The orchestra subsequently revised its anti-harassment policy, adopted a set of ethical principles for orchestra members and established a confidential hotline for anonymous reports.

Nothing of the sort has happened at the MPO.  Its sole interest is shielding its political appointee Sigmund Mifsud. You wonder why.  Mifsud caused untold damage to the MPO.  In 2017, he sacked the orchestra’s renowned artistic director Brian Schembri after several confrontations.  Schembri described the decision as absurd, humiliating, unjust, abusive and even illegal.

Three years later, the MPO lost its second artistic director, conductor Raoul Lay.  Lay, too, had disagreed with Mifsud over appointing musicians who were “insufficiently proficient”.

Lay, who previously worked as an international conductor, complained that Mifsud ignored his advice. Even worse, Lay lambasted Mifsud, who “rarely answers his phone, sets appointments which he doesn’t keep and changes his mind on major artistic issues”. Lay concluded that “Sigmund Mifsud is basically unreliable in a relationship that requires follow-up”.

So why did Labour keep defending Mifsud? When contesting the 2013 general election on the Labour Party ticket, Mifsud was asked to name his political hero. He replied, “The person who encouraged me to get into politics is Joseph Muscat.. I believe in him, in his vision, and I admire him”.

Mifsud, who was a trumpeter until then, was rewarded by Muscat with the post of MPO executive chairman immediately after Labour’s victory.

Four years later, Mifsud organised a concert by the national orchestra featuring “the prime minister’s playlist”.  All proceeds went to the Marigold Foundation, run by Muscat’s wife, Michelle. When faced with a severe backlash, Mifsud commented cynically, “I thought it was a good and original idea, just as it is a good idea for the MPO to participate in events such as Independence Day, which are associated with politicians”.

Mifsud damaged the national orchestra beyond repair. It’s high time he’s shown the door, irrespective of the outcome of his criminal case.  When interviewed by Lovin Malta’s ‘Meet the Boss’, he was asked, “What is the single most important thing you’ve learnt in your career?”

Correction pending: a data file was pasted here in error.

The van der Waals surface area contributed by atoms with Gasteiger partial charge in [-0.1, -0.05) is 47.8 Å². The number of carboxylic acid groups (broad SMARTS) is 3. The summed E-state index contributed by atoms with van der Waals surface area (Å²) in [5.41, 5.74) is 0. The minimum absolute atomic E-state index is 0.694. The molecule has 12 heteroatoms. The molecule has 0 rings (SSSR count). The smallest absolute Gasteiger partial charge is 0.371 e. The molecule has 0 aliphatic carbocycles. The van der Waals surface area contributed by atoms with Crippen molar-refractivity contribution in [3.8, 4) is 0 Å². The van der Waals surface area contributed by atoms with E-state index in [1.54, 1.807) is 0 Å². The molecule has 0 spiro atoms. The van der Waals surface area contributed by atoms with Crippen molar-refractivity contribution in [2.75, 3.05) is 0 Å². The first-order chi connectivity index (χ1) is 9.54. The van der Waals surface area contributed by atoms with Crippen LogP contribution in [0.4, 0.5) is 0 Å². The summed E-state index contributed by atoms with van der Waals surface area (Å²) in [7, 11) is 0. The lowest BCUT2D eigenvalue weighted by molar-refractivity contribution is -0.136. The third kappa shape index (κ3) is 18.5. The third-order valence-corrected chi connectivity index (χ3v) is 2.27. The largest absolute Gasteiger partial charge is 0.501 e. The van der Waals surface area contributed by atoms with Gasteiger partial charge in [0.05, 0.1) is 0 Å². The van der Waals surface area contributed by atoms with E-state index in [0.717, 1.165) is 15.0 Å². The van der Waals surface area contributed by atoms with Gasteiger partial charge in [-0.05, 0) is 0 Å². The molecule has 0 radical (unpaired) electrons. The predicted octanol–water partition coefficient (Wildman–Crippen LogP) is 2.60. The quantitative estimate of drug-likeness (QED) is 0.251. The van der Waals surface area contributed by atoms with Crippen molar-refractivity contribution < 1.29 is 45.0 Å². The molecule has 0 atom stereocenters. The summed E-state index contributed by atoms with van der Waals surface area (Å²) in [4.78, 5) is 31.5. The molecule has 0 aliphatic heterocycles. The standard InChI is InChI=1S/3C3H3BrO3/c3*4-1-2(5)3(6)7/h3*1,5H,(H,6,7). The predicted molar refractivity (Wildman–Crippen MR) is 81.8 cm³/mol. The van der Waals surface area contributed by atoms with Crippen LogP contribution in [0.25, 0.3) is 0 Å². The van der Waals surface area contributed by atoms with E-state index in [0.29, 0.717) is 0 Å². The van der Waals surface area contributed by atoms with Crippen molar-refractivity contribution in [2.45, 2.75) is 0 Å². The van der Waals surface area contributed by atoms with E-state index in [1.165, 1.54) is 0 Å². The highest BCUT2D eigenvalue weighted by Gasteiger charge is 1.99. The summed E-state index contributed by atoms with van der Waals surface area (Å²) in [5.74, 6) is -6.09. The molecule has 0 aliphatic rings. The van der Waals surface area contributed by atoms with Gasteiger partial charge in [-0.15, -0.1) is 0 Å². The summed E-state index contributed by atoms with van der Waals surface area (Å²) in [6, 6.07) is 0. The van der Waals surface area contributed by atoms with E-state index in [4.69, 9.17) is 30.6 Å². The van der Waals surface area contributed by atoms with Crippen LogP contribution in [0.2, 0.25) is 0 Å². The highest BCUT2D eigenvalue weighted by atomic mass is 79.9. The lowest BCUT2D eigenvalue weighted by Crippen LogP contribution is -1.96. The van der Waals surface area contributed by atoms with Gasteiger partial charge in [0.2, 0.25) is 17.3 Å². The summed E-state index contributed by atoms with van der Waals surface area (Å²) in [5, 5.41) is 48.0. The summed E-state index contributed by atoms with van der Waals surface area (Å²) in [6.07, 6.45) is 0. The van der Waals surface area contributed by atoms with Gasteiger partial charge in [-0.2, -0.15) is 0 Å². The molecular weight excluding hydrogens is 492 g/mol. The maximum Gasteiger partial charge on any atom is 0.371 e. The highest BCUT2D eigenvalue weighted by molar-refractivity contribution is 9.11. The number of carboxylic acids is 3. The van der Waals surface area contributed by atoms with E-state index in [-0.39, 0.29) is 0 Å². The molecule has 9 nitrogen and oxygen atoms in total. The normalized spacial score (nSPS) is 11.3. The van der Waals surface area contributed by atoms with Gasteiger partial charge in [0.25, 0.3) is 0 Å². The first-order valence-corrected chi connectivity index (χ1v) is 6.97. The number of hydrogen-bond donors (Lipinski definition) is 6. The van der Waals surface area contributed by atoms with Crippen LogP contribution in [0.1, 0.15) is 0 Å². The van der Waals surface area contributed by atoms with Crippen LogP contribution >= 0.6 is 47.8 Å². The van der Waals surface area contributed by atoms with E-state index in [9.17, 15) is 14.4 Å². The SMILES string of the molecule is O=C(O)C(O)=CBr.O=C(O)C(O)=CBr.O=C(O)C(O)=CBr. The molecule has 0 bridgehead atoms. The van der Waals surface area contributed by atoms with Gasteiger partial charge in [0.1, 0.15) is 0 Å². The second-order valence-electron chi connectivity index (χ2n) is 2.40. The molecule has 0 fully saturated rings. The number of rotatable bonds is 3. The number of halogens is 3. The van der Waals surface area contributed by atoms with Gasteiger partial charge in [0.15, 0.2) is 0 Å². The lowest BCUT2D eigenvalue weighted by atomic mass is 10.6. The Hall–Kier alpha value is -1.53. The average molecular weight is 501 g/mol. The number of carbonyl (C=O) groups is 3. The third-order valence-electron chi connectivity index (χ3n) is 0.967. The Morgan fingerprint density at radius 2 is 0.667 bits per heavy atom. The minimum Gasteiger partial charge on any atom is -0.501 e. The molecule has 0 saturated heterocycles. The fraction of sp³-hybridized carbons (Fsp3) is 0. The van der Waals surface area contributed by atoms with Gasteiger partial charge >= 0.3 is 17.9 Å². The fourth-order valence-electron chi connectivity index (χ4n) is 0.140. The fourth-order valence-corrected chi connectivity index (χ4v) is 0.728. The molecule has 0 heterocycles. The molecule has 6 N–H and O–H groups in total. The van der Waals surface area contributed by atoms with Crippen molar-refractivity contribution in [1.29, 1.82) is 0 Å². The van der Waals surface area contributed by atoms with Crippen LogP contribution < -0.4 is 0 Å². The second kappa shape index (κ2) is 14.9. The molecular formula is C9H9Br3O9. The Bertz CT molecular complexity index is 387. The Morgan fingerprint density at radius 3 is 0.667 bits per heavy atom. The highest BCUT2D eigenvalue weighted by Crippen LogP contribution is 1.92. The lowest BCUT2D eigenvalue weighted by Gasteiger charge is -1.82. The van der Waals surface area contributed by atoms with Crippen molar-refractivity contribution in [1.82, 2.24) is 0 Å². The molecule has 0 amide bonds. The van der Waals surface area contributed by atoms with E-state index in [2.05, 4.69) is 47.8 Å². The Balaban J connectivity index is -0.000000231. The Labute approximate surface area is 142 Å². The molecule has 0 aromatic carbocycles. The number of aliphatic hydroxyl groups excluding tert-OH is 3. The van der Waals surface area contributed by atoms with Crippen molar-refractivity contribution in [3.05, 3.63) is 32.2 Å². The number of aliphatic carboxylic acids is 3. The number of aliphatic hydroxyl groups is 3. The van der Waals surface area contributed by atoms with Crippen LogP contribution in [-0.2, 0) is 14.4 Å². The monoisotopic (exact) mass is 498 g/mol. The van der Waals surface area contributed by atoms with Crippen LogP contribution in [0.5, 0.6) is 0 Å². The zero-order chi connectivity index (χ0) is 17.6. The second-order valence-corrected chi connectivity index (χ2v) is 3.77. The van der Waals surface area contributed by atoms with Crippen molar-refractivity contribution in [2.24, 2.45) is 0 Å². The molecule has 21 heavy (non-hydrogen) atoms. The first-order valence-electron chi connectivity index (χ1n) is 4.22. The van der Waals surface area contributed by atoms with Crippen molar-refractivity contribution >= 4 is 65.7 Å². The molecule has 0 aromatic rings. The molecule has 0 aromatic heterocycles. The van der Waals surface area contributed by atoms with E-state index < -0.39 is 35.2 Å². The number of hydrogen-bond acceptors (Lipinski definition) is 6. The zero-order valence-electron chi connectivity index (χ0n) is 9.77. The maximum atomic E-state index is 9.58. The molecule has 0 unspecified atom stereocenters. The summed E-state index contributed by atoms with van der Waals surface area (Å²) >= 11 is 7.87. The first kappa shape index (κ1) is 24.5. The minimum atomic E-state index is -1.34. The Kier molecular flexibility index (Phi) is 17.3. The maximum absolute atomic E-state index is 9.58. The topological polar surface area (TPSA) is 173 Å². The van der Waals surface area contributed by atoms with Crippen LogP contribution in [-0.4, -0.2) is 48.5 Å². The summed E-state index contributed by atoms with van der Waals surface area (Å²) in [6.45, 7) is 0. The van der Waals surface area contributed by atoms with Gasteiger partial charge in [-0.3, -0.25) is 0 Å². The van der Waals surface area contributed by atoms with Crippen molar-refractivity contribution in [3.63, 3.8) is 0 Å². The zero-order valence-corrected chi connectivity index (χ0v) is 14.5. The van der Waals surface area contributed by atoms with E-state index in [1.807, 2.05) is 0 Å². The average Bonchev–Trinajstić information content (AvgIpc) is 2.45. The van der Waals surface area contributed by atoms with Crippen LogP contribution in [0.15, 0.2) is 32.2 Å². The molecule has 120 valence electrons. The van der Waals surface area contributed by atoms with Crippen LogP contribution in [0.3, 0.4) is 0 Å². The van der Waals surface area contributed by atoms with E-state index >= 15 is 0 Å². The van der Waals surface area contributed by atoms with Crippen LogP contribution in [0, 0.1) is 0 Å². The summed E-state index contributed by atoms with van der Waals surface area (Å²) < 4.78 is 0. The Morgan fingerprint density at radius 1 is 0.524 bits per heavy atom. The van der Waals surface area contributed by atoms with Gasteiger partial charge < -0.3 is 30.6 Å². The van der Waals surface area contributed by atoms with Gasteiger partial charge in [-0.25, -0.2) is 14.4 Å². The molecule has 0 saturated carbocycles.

“That you can’t be soft with the workers,” he replied. He certainly wasn’t.


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1 month ago

“… you can’t be soft with the workers… “
Karma has its ways.

And I would guess Nadine Lia’s gonna sink her teeth into this one. No choice, really.

Last edited 1 month ago by viv
1 month ago

He followed Muscat’s example and tried to leave no stone ( witness) unturned. But the witnesses , contrary to what happened in Muscat’s case , spoke out.
The most disturbing fact is that Sigmund Mifsud allegedly tried to make her change her version of events and threatened musicians not to speak about the case to protect his close friend.”
Daphne was murdered , we still have heroes.

Josette Portelli
Josette Portelli
1 month ago

I have just one question. Why Mifsud’s name has been mentioned while the accused’s is being kept away from the public? If the accused were a priest, I bet that his name would have already been handed down on a golden plate to the pack of wolves awaiting to have a delicious desert after having a hearty meal!!

Last edited 1 month ago by Josette Portelli
1 month ago

Check where the gozitan used to rent his flat in Malta

Catherine Desira
Catherine Desira
1 month ago

The gang of criminals a/k/a Labour Party is full of sleaze. None of them good for any purpose.

Until this gang is disbanded, Malta shall never find peace and stability.

Tom Thumb
Tom Thumb
29 days ago

What should happen is that all orchestral members should be given the opportunity, via an anonymous means, to convey what is truly going on behind the scenes. Who else knew about this. Usually, corruption starts from the top and trickles its way down to the proletariat. Untouchables, now it seems, who like to touch. Sigmund Mifsud needs to be removed completely, but like any scab when removed, pain is part of the healing, that will permit the wound to be fully purged from disease. I believe a full amputation of senior management is necessary, then retrain, relearn, reinforce the ideals of a national orchestra. Hopefully, the stench of corruption, will fade in time with the proper addressing of this matter, but not quickly enough for the victim. Yet another national disgrace.